It’s reality. We can be incredibly sedentary. Our lifestyles allow us to be sedentary and so to realize our bodies were made to be used and God has given us the gift of being able to do that and to steward it and to not have a sacred-secular perspective on these things. Obviously, we can be inordinately concerned about our appearance and I think that’s an important distinction, that our appearance cannot be what’s driving it but stewarding the gift God has given us has to be the main thing we’re about.

Treat: Yeah. I think the point about cultures is interesting because even fitness and beauty and health in our culture gets defined in some ways by this unrealistic standard. I mean, LeBron James says he spends a million dollars a year on his body, right? So to aspire to that….

Thoennes: It’s a good investment for him.

Treat: For the time, the resources, the expertise around him. I mean, you think of how different it is for us and how we think of stewarding our bodies. But let me ask you this, if we think that fitness can be a good thing and is meant to be a good thing in sports, how do you see the idolatry of that then playing out?

If an idol is taking a good thing and making it an ultimate thing how do you see that playing out in our culture?

Thoennes: Well, one is being driven in our efforts at what we call fitness but it’s really just an impression, an appearance that we’re trying to give to people of youthfulness which is an idol in our culture of an appearance that is impressive in some ways.

Talk about something that’s affected ministry in really troubling ways is such an importance on appearance. And so, again, that can be idolatrous but to put an inordinate amount of time on something, even fitness, whatever it is can be out of control if we don’t keep it in perspective and realize that our bodies are wasting away.

And it’s tragic to see guys my age clinging to anything that represents their youthful vigor when the outer man is wasting away and hopefully the inner man is growing stronger in the midst of that.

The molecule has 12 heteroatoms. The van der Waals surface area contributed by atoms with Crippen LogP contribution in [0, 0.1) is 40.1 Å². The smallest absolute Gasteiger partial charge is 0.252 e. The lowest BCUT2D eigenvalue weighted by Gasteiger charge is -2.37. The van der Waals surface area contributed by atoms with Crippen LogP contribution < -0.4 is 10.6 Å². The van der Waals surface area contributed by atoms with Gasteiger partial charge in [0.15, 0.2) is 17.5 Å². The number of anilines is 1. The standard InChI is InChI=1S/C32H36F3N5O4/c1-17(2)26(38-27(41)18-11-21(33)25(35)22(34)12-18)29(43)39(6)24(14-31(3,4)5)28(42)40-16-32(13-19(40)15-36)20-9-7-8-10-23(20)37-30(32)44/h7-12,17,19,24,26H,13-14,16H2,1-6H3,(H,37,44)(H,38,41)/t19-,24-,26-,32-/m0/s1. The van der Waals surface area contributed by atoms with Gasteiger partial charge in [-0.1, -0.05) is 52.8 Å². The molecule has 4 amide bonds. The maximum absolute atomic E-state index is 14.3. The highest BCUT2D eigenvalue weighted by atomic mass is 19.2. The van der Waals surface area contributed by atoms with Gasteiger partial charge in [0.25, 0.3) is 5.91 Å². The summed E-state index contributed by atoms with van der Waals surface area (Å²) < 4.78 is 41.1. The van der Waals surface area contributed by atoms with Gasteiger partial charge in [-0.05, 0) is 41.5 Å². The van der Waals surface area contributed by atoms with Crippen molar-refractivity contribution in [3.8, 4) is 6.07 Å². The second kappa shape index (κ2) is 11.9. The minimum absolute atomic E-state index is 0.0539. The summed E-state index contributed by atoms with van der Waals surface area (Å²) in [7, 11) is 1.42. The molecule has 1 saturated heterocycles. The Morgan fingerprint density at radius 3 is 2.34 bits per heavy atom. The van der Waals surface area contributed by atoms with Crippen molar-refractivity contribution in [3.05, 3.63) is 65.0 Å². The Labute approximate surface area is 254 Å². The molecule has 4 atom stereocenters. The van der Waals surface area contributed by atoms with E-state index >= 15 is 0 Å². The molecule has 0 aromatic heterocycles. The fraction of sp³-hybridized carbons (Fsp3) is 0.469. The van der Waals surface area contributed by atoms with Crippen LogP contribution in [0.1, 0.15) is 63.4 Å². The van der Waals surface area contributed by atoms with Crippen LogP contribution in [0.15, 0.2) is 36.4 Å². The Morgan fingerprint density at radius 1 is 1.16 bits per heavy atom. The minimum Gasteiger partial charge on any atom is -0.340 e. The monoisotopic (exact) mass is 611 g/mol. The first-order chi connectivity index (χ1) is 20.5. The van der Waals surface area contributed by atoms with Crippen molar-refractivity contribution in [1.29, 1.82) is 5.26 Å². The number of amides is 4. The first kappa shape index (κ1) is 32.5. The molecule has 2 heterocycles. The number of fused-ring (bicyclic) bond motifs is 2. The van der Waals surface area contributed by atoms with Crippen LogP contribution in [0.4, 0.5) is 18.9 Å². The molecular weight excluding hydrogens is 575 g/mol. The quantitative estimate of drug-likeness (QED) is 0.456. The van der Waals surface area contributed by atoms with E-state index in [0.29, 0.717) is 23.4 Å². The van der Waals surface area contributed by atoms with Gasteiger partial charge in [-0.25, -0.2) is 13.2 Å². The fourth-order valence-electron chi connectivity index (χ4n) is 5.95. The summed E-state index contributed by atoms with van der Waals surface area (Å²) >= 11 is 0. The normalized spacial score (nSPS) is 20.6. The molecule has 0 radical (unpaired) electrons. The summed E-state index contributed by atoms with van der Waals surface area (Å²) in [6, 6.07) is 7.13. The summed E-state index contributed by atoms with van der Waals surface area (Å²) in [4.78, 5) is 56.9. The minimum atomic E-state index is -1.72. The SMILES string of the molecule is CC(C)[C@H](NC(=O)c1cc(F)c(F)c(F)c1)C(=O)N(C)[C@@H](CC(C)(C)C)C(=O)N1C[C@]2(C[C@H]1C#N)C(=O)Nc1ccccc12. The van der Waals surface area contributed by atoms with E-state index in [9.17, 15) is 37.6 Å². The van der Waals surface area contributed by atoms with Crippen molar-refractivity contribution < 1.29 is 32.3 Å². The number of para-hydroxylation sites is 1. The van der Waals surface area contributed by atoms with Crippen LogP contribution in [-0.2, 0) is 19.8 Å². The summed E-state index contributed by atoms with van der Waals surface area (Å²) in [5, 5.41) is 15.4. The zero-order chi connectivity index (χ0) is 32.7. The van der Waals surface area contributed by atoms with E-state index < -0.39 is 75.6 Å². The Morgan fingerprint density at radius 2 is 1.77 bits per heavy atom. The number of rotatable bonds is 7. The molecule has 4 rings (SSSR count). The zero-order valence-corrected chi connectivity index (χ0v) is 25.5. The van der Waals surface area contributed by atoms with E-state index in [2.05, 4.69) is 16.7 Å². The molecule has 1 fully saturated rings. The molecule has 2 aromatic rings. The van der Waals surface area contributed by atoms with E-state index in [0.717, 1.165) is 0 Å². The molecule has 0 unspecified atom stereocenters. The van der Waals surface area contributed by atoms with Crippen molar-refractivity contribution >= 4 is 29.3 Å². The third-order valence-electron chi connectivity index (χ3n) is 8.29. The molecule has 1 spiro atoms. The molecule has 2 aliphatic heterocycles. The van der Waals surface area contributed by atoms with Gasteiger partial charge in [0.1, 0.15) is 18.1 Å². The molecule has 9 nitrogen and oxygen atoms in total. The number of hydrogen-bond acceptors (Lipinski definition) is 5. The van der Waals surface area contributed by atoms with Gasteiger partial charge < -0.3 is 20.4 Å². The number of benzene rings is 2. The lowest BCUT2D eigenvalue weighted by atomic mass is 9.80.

Treat: Yeah. I feel like for me growing up I definitely saw how fitness and sports became an idol. And I wasn’t self-aware enough to see it but wanting to find my identity and success, wanting to build my community around that.

And so for the athlete or for someone who is very involved in fitness it’s not that different that than different realms in life, that the gospel isn’t into that, that I find my identity in Christ, that I care whether I win or lose but that doesn’t crush me or build my whole life around that. So I think the gospel gives us a whole new framework for thinking about fitness where it restores us to a place of seeing our bodies as a gift from God that we’re called to steward but not as an idol that we’re ultimately going to find our identity in.

Thoennes: Amen. Amen.

The question of whether or not we should take fitness seriously is a modern question. For much of human history, the manual labor required by life kept people naturally fit without the need for additional exercise. But humans in the 21st century can be incredibly sedentary.

In this discussion, Biola professor Erik Thoennes and TGC Council member and pastor Jeremy Treat discuss the dualism that sometimes leads Christians to believe their bodies don’t matter. We are both body and soul, and when we steward our bodies well, we can often extend the years we will be physically able to serve God and others. On the other hand, a preoccupation with fitness can become an idol. We need to ask ourselves hard questions, such as “Is my identity in my appearance or in Christ?” and “Am I focusing more on the outer man than the inner?”

“We need to realize that there’s a holistic view biblically of human beings as body and soul,” Thoennes says. “And so we need to care for our bodies and our souls and also realize that those two work together. That often the health of your body has an effect on your soul.”

Listen to this episode of The Gospel Coalition Podcast or watch a video.